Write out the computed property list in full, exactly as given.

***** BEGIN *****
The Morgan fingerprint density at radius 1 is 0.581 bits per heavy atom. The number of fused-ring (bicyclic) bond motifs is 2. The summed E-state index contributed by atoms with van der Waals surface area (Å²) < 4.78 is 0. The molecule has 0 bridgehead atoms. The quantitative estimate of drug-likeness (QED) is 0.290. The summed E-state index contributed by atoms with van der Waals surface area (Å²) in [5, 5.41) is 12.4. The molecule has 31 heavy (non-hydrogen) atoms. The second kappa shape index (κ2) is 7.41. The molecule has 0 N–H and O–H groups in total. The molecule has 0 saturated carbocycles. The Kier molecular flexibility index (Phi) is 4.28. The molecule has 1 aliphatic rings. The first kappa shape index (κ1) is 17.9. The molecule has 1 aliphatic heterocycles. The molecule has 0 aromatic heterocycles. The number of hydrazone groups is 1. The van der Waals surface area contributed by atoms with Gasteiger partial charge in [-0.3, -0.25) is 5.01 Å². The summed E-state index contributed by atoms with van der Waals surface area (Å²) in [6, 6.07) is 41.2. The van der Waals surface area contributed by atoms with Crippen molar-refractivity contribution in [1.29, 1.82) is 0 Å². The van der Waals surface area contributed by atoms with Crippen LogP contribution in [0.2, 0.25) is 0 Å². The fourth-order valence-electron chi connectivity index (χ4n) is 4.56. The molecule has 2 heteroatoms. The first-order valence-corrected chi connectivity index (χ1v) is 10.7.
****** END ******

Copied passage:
The Morgan fingerprint density at radius 1 is 0.581 bits per heavy atom. The number of fused-ring (bicyclic) bond motifs is 2. The summed E-state index contributed by atoms with van der Waals surface area (Å²) < 4.78 is 0. The molecule has 0 bridgehead atoms. The quantitative estimate of drug-likeness (QED) is 0.290. The summed E-state index contributed by atoms with van der Waals surface area (Å²) in [5, 5.41) is 12.4. The molecule has 31 heavy (non-hydrogen) atoms. The second kappa shape index (κ2) is 7.41. The molecule has 0 N–H and O–H groups in total. The molecule has 0 saturated carbocycles. The Kier molecular flexibility index (Phi) is 4.28. The molecule has 1 aliphatic rings. The first kappa shape index (κ1) is 17.9. The molecule has 1 aliphatic heterocycles. The molecule has 0 aromatic heterocycles. The number of hydrazone groups is 1. The van der Waals surface area contributed by atoms with Gasteiger partial charge in [-0.3, -0.25) is 5.01 Å². The summed E-state index contributed by atoms with van der Waals surface area (Å²) in [6, 6.07) is 41.2. The van der Waals surface area contributed by atoms with Crippen molar-refractivity contribution in [1.29, 1.82) is 0 Å². The van der Waals surface area contributed by atoms with Crippen LogP contribution in [0.2, 0.25) is 0 Å². The fourth-order valence-electron chi connectivity index (χ4n) is 4.56. The molecule has 2 heteroatoms. The first-order valence-corrected chi connectivity index (χ1v) is 10.7.